How do we look at our own troubles through worry or the eyes of faith? We want to believe that this story tells us that Jesus will stop all our storms, but the reality of life is that even people of faith do not have perfect lives. Water pours into our boats sometimes. There is plenty in our world about which we can worry and be afraid. We can certainly pray to Jesus, “Why don’t you care about how we are floundering here?” and hope that He will tell the wind and the rain to stop. But we know that the wind and the rain won’t always stop just because we’ve prayed for it to do so. Sometimes God intends for us to face the storm because it will help us to grow and learn and mature. This isn’t a story about God doing our bidding because quite frankly our response to that kind of miraculous salvation is often the same as the disciples. We wonder with awestruck fear about who this is that can calm the storm.

This story is also about being like Jesus in the midst of those storms. He asked the disciples, “Where is your faith?” He was right there. He was asleep but He was not going to let them die. As we face our storms, it might seem to us that Jesus is sleeping on a cushion at the end of the boat, but He knows what’s happening. He is with us. We might have to suffer, bailing out the boat or hanging on for dear life, but He won’t let us go. We are to have faith in the midst of those storms, to know that He is with us. He assures us with His presence and encourages us to be content even when it seems like the world around us is falling apart.

Sadly, we have seen struggles even within the Church. We are often shocked and dismayed by the scandals that have plagued the body of Christ over the years. Every denomination has been embarrassed by stories of pastors or congregation leaders who took advantage of parishioners or embezzled funds. While the Church is meant to be a place where truth and goodness are the norm, the Church is also made of very human people who sin. And they don’t often turn to truth and goodness immediately; they try to cover up their sin. They blame the victim, make excuses, or deny the situation altogether. They put up a facade and hope no one will discover what is lurking behind it.

The facades fall, the truth is revealed. Light shines on the sin. Only then can churches begin the process of healing and reconciliation. A lot of harm is done and at times it seems as though God is sleeping. Lives are ruined, both the victims and the perpetrators, and the world blames God because He seemed to be missing.

People wear facades in every aspect of life: the church, politics, families, and workplaces. We don’t always realize what’s happening behind the scenes. Politicians take bribes, parents abuse children, and coworkers will do whatever it takes to get ahead, even if it means destroying someone else’s career. Human beings hide so that the world won’t see the truth.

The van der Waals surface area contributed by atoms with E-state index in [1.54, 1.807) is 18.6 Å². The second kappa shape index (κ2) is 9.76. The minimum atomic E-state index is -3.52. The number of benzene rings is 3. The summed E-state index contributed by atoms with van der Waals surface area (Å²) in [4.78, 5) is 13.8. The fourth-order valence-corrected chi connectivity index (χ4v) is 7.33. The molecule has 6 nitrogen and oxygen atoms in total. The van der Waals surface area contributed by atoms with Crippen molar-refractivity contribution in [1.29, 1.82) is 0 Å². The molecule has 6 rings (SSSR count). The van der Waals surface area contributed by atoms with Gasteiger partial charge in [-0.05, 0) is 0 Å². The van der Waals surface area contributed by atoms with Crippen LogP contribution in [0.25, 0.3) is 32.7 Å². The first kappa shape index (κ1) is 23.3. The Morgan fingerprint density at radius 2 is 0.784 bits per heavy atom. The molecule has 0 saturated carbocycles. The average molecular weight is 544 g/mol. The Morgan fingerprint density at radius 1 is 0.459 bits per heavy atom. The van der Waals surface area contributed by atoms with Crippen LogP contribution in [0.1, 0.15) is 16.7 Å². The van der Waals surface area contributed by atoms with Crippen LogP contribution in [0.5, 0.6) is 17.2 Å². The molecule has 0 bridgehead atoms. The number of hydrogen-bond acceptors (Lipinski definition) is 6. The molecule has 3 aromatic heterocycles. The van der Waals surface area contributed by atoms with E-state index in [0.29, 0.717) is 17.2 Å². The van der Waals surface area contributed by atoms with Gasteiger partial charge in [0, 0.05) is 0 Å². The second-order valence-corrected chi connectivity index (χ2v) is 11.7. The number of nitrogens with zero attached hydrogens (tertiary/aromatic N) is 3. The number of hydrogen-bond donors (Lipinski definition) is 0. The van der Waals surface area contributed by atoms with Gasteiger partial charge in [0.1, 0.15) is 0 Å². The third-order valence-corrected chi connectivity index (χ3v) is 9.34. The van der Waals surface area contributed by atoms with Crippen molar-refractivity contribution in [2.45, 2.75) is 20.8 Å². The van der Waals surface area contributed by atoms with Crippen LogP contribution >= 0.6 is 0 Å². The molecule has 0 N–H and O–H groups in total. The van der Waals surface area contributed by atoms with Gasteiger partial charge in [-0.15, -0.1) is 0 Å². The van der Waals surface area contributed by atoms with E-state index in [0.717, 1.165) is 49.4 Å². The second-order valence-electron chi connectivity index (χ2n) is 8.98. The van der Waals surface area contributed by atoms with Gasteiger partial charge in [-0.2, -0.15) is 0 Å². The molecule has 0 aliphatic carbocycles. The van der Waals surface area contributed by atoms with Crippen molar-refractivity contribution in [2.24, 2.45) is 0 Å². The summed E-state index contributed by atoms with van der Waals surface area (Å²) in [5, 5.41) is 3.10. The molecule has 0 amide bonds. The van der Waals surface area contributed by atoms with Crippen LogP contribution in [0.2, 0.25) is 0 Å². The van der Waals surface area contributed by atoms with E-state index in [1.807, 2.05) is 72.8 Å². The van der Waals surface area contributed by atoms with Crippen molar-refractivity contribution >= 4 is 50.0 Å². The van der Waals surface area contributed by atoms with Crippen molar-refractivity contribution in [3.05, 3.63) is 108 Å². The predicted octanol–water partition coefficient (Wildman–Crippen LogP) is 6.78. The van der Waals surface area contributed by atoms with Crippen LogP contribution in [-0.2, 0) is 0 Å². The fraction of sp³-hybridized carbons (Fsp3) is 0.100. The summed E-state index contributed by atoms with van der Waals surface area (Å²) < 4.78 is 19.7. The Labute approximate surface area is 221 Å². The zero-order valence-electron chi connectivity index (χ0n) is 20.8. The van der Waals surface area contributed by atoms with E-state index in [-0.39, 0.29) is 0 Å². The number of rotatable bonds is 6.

Paul didn’t wear a facade; he said what he was thinking. He was often accused of being too blunt and arrogant. He told the readers what was happening in his life so that it would help the reader grow in faith and discipleship. His claims sometimes seem like boasts, even those claims of bad experiences. He suffered more than others. He had more to offer. He had the right message. Read enough of Paul and you might just wonder if he was the right man to be given the role of apostle.

But God doesn’t make mistakes. Paul was exactly the man He needed; God knew Paul’s heart. Paul’s words ring harshly on our ears sometimes, but perhaps he is saying exactly what we need to hear. We need to know that there is a cost to discipleship, that it isn’t an easy path to walk. We need to know there are expectations for those who claim to follow Christ. We need to know that we will suffer for our faith. We need to be encouraged to follow his example to be all that God is calling us to be. We have to realize we are sinners in need of a Savior and that the Savior has called us to a roller coaster life that will have highs and lows, joys and pains, lessons to learn and to teach. God does not want us to be people who wear masks or facades, but rather people that are willing to speak what our hearts know is true. Honesty and integrity matter, and while we may not always like the man Paul, we can trust that Paul is honest and that his ministry had integrity. A life of truth and goodness is what we are meant to live. It is especially important to remember this when we realize that we’ve been wearing a facade, especially one that hides our lack of trust in God.

The very things that bother us about Paul might just be the very things that God wants to change in our lives. Are we complaining about our suffering? Then we need to know that suffering produces perseverance, etc. Are we having trouble forgiving our neighbor? Then we need to know that forgiveness is the only way to peace, not only between people, but also our inner peace. Are Paul’s words convicting us of our sin? Then we need to repent. Sometimes we don’t like Paul because Paul says exactly what we don’t want to hear. He doesn’t whitewash the truth because he knew that the truth would set us free. Even if it seems like the truth will make things more difficult, we will find that truth and goodness can lead to healing and reconciliation.

In today’s epistle lesson, Paul tells us that today is the day of salvation. This is marvelous news, but we have to understand what this means. Salvation is present, but it doesn’t always seem that way, does it? We know that as saved children of God we have been adopted into His family, made heirs to His kingdom. It sure doesn’t seem like we are princes and princesses. We suffer. We fail. We are persecuted. Paul tells us that he was imprisoned, beaten, and faced hardship. He suffered sleepless nights and hunger, often at the hands of those he should have been able to trust. But by the power of the Holy Spirit, he endured these things and lived a life that did not take God’s grace in vain. Paul says that we are commended by the visible life we live in Christ, even in suffering and persecution. The world may think we are wearing a facade, but if we live as God has called us to live, we can go forth doing His will without fear no matter what we face.